photos by Gerry Tetzlaff

Falconry: an ancient practice in hunting and companionship.

For more than 10 years, Matt Hoover’s time and money have been consumed by Falconry. To the layperson, it seems like an intricate method of hunting. But to Hoover, Falconry is an ancient art involving man, bird and trust.

Hoover became interested in Falconry in the fourth grade when a raptor center brought birds of prey to his school. “I asked my teacher if I could have one as a pet,” Hoover says. “She told me, ‘No you can’t, you have to be a falconer.’ So that’s what I did when I turned 16.”

Hoover’s current falcon is named Jet, and he’s still teaching him how things work. With Jet off perched in a tree, Hoover reaches into his pocket and pulls out a live pigeon with tape over its eyes. “Some falconers sew the pigeons eyes shut or clip their wings to make them easier targets,” Hoover says. “I use tape so they can scratch it off if they manage to escape.” He throws the bird into the air and lets out a loud whistle.

Jet flies from the tree and catches the pigeon in midair then takes it to the ground.  If this were a real hunt, Hoover explains, he would give Jet some food to compensate for the animal he just caught.

Hoover gives Jet some time with his kill. Patience is key in the sport of falconry, even more so than regular hunting. While waiting, Hoover talks about the large number of regulations he has to deal with. “Falconers are rare, yet here in the United States we are the most regulated hunting sport there is,” Hoover says. “But it makes the sport more honest. You have to be really committed to become a falconer.”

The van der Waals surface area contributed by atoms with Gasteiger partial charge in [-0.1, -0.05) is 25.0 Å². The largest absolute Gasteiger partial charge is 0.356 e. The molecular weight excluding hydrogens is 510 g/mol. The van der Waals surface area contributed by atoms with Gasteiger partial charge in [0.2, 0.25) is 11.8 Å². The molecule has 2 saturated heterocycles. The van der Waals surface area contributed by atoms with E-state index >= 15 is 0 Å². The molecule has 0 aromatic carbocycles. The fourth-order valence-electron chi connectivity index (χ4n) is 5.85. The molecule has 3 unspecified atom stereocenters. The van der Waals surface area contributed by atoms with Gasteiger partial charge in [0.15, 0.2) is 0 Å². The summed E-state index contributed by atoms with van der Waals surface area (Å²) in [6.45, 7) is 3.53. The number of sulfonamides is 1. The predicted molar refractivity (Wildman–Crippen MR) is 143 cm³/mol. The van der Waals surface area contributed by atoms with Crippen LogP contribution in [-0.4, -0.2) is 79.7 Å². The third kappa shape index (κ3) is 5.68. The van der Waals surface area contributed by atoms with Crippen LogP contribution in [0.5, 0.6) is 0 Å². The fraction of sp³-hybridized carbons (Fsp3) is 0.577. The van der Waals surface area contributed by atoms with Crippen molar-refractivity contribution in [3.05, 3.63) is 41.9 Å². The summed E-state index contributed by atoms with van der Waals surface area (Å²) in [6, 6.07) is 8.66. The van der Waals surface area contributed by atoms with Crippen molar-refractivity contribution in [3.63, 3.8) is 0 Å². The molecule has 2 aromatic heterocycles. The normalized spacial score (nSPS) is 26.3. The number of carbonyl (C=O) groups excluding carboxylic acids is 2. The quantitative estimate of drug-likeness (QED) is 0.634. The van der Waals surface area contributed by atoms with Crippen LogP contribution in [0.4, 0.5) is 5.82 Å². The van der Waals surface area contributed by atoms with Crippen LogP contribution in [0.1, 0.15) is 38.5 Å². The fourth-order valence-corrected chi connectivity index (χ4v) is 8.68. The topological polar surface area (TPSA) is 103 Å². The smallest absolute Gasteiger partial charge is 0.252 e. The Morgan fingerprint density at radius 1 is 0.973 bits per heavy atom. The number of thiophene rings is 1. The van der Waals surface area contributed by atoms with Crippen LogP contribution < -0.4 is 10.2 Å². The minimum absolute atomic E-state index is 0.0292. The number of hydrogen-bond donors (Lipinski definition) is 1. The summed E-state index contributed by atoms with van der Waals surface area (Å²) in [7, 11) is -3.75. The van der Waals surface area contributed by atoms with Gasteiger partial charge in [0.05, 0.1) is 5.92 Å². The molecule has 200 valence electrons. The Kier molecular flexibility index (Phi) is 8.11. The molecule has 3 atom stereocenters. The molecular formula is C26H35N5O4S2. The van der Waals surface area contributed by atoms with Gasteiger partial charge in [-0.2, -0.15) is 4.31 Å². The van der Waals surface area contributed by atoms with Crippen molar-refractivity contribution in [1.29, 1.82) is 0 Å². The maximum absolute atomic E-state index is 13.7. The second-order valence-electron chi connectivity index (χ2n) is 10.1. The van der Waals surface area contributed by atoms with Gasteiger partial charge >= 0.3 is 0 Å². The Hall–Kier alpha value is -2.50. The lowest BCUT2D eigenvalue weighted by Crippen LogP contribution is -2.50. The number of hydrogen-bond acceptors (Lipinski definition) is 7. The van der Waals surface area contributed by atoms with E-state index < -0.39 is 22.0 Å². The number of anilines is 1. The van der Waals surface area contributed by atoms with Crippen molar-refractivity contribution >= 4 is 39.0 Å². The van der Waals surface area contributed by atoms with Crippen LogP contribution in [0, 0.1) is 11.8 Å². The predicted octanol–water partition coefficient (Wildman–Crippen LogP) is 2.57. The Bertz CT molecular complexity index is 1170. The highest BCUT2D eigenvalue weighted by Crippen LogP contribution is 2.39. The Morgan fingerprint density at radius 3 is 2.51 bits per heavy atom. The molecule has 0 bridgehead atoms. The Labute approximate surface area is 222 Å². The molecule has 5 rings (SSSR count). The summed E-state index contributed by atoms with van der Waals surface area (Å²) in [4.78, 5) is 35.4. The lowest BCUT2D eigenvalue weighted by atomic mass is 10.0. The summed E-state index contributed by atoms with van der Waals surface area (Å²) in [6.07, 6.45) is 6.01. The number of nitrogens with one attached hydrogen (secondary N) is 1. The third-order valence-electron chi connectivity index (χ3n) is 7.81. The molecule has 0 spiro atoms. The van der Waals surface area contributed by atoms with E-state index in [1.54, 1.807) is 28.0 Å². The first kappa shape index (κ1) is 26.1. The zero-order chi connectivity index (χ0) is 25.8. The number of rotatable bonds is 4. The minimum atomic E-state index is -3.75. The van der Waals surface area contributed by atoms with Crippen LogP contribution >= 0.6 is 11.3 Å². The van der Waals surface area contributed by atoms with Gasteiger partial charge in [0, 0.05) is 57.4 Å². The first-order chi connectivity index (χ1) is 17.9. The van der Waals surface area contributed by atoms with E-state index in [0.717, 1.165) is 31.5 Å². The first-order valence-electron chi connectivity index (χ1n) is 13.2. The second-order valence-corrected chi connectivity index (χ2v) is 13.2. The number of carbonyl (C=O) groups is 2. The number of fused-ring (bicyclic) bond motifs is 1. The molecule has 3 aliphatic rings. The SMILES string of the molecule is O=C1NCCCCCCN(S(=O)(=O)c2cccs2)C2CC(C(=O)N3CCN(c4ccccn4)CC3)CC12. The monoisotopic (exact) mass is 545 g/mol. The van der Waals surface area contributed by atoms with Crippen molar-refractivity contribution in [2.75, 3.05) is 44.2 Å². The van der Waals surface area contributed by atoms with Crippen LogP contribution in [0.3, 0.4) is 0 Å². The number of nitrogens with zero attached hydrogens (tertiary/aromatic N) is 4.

Jet, who is three-fourths Peregrine Falcon and one-fourth Gyrfalcon, is vigilant with humans around, although people are not out of the ordinary for him. He was born and raised in captivity. But this isn’t always the case. As an apprentice falconer, Hoover and his training sponsor had to catch a red-tailed hawk in the wild to train with.

First things first, it’s off with the head. Jet removes the pigeon’s head and then proceeds to pluck off its feathers. Some fly off in the wind and some go down his throat. The feathers aren’t bad for Jet. “It doesn’t hurt, they just come back up in pellets,” Hoover says.

There’s a bell attached to Jet’s leg. This practice dates back to the early days of falconry as a way to find the bird. It’s easy to see falcons in the sky, but when they dive into seas of tall grass, it’s just as easy to lose them. But some falconers have ditched the bell system — it can tip off others to the meal at hand. Some say smart birds will know not to move. No movement, no bell sounds. Hoover still uses the bell as his go-to way of finding Jet, but he has a tracker in Jet in case he can’t hear the bell.

Jet tries to get in a few final pecks as Hoover reaches down to take the rest of the pigeon. “An important part of falconry is keeping your bird at weight,” Hoover says. Falcons have to be kept at a certain weight otherwise they won’t want to hunt. In the wild, if a falcon gets a kill and eats his fill, it might be some time before the bird needs to eat again. By monitoring a falcon’s weight, a falconer is able to hunt every day, if they choose to.

Back in Hoover’s hand, Jet pecks at the pigeon leg that he was given for compensation. The pair has developed a level of trust that comes with the amount of time they spend together. “Falconry is not a hobby, I’ll tell you that,” Hoover says. “It’s not like hunting with a shotgun where, when you’re done with it, you can put it away for a year. I have to take care of him 365, 24/7.”